Our time with the Escape ST-Line is over. The blue crossover is back in Ford's keep after three months in the CarAdvice office. During that time, it's won plenty of fans. But more on that to come.
First up, a quick recap of what the ST-Line actually is. It's not quite the top-grade Escape – that honour belongs to the Titanium – but it's not far from it, with a sporty look and chassis.
Power comes from a 2.0-litre EcoBoost four-cylinder petrol engine making 178kW and 345Nm, put to all four wheels through a six-speed automatic transmission. It's properly punchy when you're up and running, with peak torque on tap between 2100 and 4500rpm, although there is a bit of low-down lag as the turbocharger spools up.
It isn't quite hot-hatch fast, but it's not all that far from it, which won the Ford plenty of fans around the Melbourne office.
One member of our team said "it was quite powerful and the start/stop engine worked really seamlessly" after a weekend behind the wheel, although Kate Arcidiacono, marketing manager, actually wanted more grunt.
For me, there was more than enough grunt for day-to-day work, although the occasional moment of laziness from the transmission can be frustrating. It definitely feels more 'muscular' in-gear than, say, a VW Tiguan 162TSI, although it isn't necessarily faster.
The engine is shared with other Escapes, but the ST-Line does get some things to itself. For one, the car sits 10mm lower than the wider range, and has thicker anti-roll bars than the standard car to complement its pointier steering set-up, while there are black alloy wheels, black body add-ons, and a new rear diffuser to deliver on the sporty promise of an ‘ST-Line’ car.
It should come as no surprise to hear the slightly stiffer ride proved divisive. Mike Stevens, producer here at CarAdvice, had no issue with the suspension on a drive from Melbourne to Wilsons Prom, while Kate was unimpressed again, describing the car as "rough, not particularly smooth".
I'd argue the average Escape ST-Line buyer has a pretty good idea what they're getting in for. They might even consider the firm edge a good thing... It never worried me, and the payoff is noticeable.
Point the nose at a twisty road, and the Escape demonstrates poise belying its family-first billing.
No, it can't match a proper passenger car – bring back the performance wagon, Ford! – at full noise, but there's a dash of sporting talent in this SUV's genes. It's also a good size: more like a big hatchback on stilts than a gigantic crossover.
That makes it feel wieldy on tighter roads, easier to park in my tight underground carpark, and well suited to inner-city work.
It also means the boot is a bit smaller than that of the Holden Equinox, and the boot floor isn't flat with the rear seats folded. It still passed the CarAdvice road bike test, but with less space to spare than some of its rivals.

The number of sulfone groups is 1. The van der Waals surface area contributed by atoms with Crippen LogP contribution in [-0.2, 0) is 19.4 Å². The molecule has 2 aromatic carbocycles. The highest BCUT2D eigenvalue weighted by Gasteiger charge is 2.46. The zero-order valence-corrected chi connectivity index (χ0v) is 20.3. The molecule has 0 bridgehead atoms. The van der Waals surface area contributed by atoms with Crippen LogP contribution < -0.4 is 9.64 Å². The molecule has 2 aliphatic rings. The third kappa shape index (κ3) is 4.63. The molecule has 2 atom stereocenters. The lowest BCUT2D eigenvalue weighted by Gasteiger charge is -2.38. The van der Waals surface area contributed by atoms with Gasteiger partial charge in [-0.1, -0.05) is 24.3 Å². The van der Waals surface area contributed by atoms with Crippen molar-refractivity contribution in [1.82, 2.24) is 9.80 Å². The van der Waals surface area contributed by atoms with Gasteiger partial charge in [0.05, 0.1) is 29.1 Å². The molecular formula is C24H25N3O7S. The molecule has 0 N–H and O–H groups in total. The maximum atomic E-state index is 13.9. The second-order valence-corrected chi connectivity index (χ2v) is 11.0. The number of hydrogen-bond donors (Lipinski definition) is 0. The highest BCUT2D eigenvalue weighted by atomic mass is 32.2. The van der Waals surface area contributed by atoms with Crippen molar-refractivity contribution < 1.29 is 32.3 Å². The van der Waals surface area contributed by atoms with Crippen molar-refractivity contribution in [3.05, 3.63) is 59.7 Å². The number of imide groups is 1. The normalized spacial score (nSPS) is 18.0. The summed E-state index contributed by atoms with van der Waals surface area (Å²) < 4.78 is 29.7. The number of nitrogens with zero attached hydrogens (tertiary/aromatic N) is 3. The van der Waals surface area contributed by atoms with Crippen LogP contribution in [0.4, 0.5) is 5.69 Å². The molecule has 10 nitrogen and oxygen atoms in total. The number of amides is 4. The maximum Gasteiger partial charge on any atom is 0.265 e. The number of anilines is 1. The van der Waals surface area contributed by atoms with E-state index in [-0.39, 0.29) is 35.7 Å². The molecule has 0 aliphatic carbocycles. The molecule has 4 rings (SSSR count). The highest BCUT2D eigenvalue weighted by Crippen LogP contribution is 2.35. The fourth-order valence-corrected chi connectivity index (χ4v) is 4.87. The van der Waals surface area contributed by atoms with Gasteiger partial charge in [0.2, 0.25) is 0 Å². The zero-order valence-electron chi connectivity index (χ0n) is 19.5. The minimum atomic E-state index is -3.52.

Storage around the cabin is plentiful in all five seats. There are spacious door pockets front and rear, cupholders (one of which transitions to a bottle holder) between the seats, a deep centre console, and a large glovebox, all of which make for plenty of space for your lollies, sunnies, and other oddments.
Sync 3 is also excellent. It isn't the prettiest-looking technology suite in the world, but it's very functional and easy to operate. The voice control also works well, which is never a given.
Smartphone mirroring worked flawlessly, barring some mild flickering from the display over bumpier roads, but Ford's inbuilt navigation is perfectly capable of getting the job done if you don't like Google Maps.
Kelly found the infotainment "really easy to use" and noted the voice control's accuracy.
The same slightly ugly, functional vibe is prevalent throughout the interior. As with the previous-generation Focus, the design team behind the Escape took its inspiration from mobile phones, with lots of small buttons scattered around the dash.
Perhaps in a nod to Henry Ford, the cabin is predominately black.
The dash is covered in a dark, soft-touch rubberised trim, the console and transmission tunnel are finished in soft-touch plastic, and the trim add-ons are all grey. Not black, sure, but not far off.
Unique equipment includes sportier seats with red contrast stitching, and that's about it. They're very comfortable and good to look at, but manual adjustment and a lack of heating both feel a bit at odds with the car's high-spec billing.
The word funky was used to describe the general layout, but I'd say old is more appropriate. A makeover is coming with an all-new Escape, and it can't arrive soon enough.
Fuel economy varied over our time with the car, settling around 11L/100km. That didn't worry Mike, but it left me slightly underwhelmed.
Yes, it's a brawny engine and a heavy car, but there's also part of me that just expects better of modern, downsized motors. Unfair, perhaps.
In a crowded segment, the Escape has struggled to stand out for a long time. Based on our time with the car, I'd argue it deserves more consideration from buyers.
It drives nicely and has a distinct character compared to the madding crowd, while the $41,390 sticker price is competitive. If you're in the market, it's more than worth a look.
I enjoyed my time with the car, but never came to truly love it. Maybe it was the interior design, maybe it was the fuel bills, but handing the keys back was more of an amicable parting of ways than a heartfelt goodbye.
Ford Escape ST-Line
- Odometer: 7898km
- Average fuel economy: 10.9L/100km
- Kilometres since last update: 2467km
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